Only five days back, Land Transportation chief Teofilo Guadiz issued a memorandum directing the head of the LTO Management Information Division to disconnect the access of local government units and the Metropolitan Manila Development Authority to the alarm tagging system.
The rationale for the issuance of the memo is “pending development of uniform guidelines for the implementation of NCAP” or the No Contact Apprehension Policy being carried out by the private sector through private-public partnerships.
It is not clear which body will craft the uniform guidelines.
But in the House of Representatives, Albay Rep. Joey Salceda has commented that the NCAP, as carried out by the private sector, has put its legality in question, noting the imposition of fines and penalties, for instance, could not be delegated by the government to private companies as in the case of some LGUs implementing the NCAP.
Was this perhaps one of reasons why a few hours after the LTO memo was issued, Guadiz, who holds the rank of Assistant Secretary, told the Management Information Division to re-activate all LGUs’ account deactivated following his previous instruction to recall the memo?
We can easily understand the confusion from the ranks of LTO officials, given that there has been neither confirmation nor denial by Guadiz of the reported issuance and recall.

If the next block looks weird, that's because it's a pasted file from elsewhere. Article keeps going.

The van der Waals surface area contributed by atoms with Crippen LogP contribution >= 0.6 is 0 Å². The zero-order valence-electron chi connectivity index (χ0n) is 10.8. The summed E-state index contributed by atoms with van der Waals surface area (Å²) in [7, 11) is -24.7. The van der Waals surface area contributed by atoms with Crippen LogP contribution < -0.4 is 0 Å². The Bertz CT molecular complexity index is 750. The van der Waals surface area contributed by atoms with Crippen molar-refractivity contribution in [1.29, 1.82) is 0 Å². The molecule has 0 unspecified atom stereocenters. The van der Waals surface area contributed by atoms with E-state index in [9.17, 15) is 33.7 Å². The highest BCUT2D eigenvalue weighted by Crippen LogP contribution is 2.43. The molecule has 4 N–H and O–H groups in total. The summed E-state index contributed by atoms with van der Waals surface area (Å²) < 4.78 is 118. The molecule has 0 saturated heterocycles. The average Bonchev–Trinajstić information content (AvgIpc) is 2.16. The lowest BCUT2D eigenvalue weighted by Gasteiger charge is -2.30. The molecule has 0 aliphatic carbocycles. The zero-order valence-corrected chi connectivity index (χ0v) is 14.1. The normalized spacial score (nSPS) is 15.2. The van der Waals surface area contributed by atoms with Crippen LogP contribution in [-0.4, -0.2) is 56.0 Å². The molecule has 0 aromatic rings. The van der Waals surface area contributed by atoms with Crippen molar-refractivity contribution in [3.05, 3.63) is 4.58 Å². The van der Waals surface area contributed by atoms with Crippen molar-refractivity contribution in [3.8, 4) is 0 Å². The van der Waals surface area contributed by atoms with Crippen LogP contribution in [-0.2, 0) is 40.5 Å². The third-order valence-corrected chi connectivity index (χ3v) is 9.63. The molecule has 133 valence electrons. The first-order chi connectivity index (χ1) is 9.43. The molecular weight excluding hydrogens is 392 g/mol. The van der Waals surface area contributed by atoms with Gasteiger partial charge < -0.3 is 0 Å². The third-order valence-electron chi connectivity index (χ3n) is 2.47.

Salceda was on track when he asked: “Can law enforcement be the subject of a PPP? There appears to be no legal precedent for the exercise of the police power by a private enterprise on behalf of the state.”
The Albay solon has a point there, because it would appear to contradict the established doctrine of the state’s monopoly of force, considering that the apprehension of traffic violators is “the exercise of the police power of the state.”
Salceda is correct in pointing out that the police power of the state is originally a legislative power, delegated to the executive branch for implementation but it cannot be delegated further to private companies.
Since police power involves the power of force, which is the monopoly of the state, law enforcement as a grain in PPP cannot be the subject of a commercial agreement between the state and the private sector.
Salceda also warned that the NCAP must conform with the Data Privacy Act and other supplementary guidelines since it is being implemented using closed-circuit television or CCTVs.
Such guidelines include the National Privacy Commission Advisory 2020-04, or the Guidelines on the Use of CCTVs, especially because private firms operate the CCTVs, and not the government under “lawful surveillance” clauses.
If we must add posthaste there should also have been substantial consultation before the PPPs were set into motion, which is required under PPP Governing Board Resolution 2016-06-02.